Michelle Olson's new choreography honours loss, dreams and the transformations of women

In Gathering Light, Olson is imagining women who are on a journey to step into their own power.

In Gathering Light, Olson is imagining women who are on a journey to step into their own power

Raven Spirit Dance. (CBC Arts)

Choreographer Michelle Olson is the artistic director of Raven Spirit Dance, where she creates work that is born from Indigenous worldviews. And it's from this history that she created Gathering Light, a performance that she first staged over 10 years ago.

As she describes it, it's about "a seed that is dreaming itself into being — that idea of a little seed cracking open and digging through the dirt and searching for the light, and finding the light and then finding full bloom." And you can see this metaphor playing out through the movements of the women who performed the piece in Toronto this year.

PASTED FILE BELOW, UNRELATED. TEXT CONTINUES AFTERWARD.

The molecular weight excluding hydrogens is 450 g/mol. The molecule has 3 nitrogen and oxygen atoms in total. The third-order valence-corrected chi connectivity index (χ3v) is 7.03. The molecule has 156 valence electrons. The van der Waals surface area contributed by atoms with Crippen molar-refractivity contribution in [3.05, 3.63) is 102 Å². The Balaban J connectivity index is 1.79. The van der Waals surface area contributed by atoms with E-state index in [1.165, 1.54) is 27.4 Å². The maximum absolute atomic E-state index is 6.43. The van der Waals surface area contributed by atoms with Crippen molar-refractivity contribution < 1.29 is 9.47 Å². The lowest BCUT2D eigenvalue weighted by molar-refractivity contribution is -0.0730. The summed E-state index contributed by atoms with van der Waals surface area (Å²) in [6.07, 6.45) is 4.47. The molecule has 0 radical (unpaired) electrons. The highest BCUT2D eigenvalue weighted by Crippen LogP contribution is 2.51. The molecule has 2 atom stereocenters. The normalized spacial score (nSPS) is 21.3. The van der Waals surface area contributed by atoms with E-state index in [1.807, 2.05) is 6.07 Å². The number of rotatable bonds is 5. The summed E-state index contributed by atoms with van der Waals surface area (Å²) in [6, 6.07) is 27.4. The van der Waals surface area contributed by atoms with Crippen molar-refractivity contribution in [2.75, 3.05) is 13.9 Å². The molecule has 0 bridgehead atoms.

Watch the video:

Choreographer Michelle Olson on how her piece Gathering Light pays honour to the resilience of women and the transformations they go through. Filmmaker: Ulla Laidlaw 3:09

In this video made by filmmaker Ulla Laidlaw while Olson and her dancers were rehearsing in Toronto, Olson opens up about what drove her to create Gathering Light. A pregnancy loss and her resulting sense of community with other women inspired her to look at the places where women go through transformations that they don't share or aren't celebrated. Gathering Light has become, for her, a sort of ceremony that is both a celebration of women and an offering to them.

See Michelle Olson as part of Matriarchs Uprising at Scotiabank Dance Centre in Vancouver, June 20-22.

Raven Spirit Dance. (CBC Arts)
Michelle Olson. (CBC Arts)
Raven Spirit Dance. (CBC Arts)

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About the Author

Lise Hosein is a producer at CBC Arts. Before that, she was an arts reporter at JazzFM 91, an interview producer at George Stroumboulopoulos Tonight and a PhD candidate at the University of Toronto. When she's not at her CBC Arts desk she's sometimes an instructor at OCADU and is always quite terrified of bees.